Ron Prehn Palmer was born in Port Lincoln, South Australia. He gained a medical degree at the University of Melbourne and served an internship at the Royal Hobart Hospital, Tasmania, and later achieved a specialist qualification from Flinders University, Adelaide, in 1994.Ron is married to Dianne and they reside at Cashmere, outer suburb of Brisbane, Queensland. They have two children: Zane, a Quantity Surveyor and Lauren, a Podiatrist. Ron's early medical career involved research, helping to develop the initial antivenin for Cubomedusae Fleckeri with Dr Jack Barnes; he became the first to administer this treatment in a patient. With Dr Barnes, he discovered Irukandji, Cubomedusae Barnesi, the world's most toxic creature.  During working on the Bass Strait offshore oil fields in Victoria, he was the first person to use ‘Oxygen Washout Therapy' for the diver's bends. He has published 76 medical papers and was editor of three international medical journals, the first published book was a medical text, Guidelines to Neurological Rehabilitation. Ron lectured at Brisbane University and Flinders University, and was elected as vice-president to the International Federation of Musculoskeletal/Manual Medicine in 1998, and as Secretary/General in 2002. He retired from active medicine in 2006.Current activities include yachting, golf, hunting and writing. Ron has competed in five Brisbane/Gladstone yacht races. He is also a former Himalayan mountaineer and marathon competitor, achieving second three times in the Gold Coast Marathon veteran division.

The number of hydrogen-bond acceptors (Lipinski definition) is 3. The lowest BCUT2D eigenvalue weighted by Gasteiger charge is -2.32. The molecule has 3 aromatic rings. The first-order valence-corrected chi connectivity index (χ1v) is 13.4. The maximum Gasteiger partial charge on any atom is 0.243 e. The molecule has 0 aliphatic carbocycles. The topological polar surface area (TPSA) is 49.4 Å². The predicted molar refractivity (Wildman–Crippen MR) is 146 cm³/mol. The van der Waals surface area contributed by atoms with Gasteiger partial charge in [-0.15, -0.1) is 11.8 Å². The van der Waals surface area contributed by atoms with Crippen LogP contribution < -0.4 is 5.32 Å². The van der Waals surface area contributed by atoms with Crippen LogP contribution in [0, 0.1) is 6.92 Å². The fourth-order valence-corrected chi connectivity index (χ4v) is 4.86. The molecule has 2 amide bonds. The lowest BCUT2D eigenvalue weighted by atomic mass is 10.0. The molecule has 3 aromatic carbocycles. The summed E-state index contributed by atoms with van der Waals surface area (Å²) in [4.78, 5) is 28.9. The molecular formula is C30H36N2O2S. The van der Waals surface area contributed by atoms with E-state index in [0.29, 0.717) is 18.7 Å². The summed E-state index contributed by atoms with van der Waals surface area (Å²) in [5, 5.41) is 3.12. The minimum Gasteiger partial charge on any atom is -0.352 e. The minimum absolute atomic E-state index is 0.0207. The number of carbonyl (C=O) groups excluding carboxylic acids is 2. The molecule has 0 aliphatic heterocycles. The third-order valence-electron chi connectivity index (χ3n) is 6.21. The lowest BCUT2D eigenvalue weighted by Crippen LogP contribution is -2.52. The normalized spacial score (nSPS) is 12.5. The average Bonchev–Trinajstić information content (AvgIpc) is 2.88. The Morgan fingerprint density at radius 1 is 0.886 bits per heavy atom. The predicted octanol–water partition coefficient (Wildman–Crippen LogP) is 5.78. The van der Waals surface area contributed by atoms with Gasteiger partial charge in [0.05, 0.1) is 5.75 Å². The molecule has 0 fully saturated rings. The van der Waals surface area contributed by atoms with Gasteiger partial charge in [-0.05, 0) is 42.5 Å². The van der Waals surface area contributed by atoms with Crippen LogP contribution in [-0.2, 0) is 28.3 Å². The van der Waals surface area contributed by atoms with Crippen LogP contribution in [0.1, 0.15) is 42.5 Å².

Praying For Strawberries by Gail Simpkins

Here's something a little out of the ordinary.  Have you ever wondered what an Autism Assistance Dog does? Or about the unique perspective of a person living with autism?
Through his mother's diary, follow nine-year-old Lachlan's journey with his new friend "Itsal" the Labrador, as they navigate the world together, with Lachlan achieving one of his many dreams and goals - learning to surf! Read about the fantastic improvements Itsal makes to Lachlan's life, and how he strengthens and supports Lachlan and his family.

I really liked this story.  It was quirky and different.  A remarkable take on what, for most of us, is a pretty ordinary way existence - the daily grind.  But this one, is real.  A story of the daily, real-life events of a mother, a child and a family as they navigate their way through life.  Recently, in the news we've had a few stories about autism.  The media doesn't alway paint the picture well.  They don't mean to, because talking about autism is a challenging this.  Every one is diffecrent and everyone thinks and speaks about it in different ways.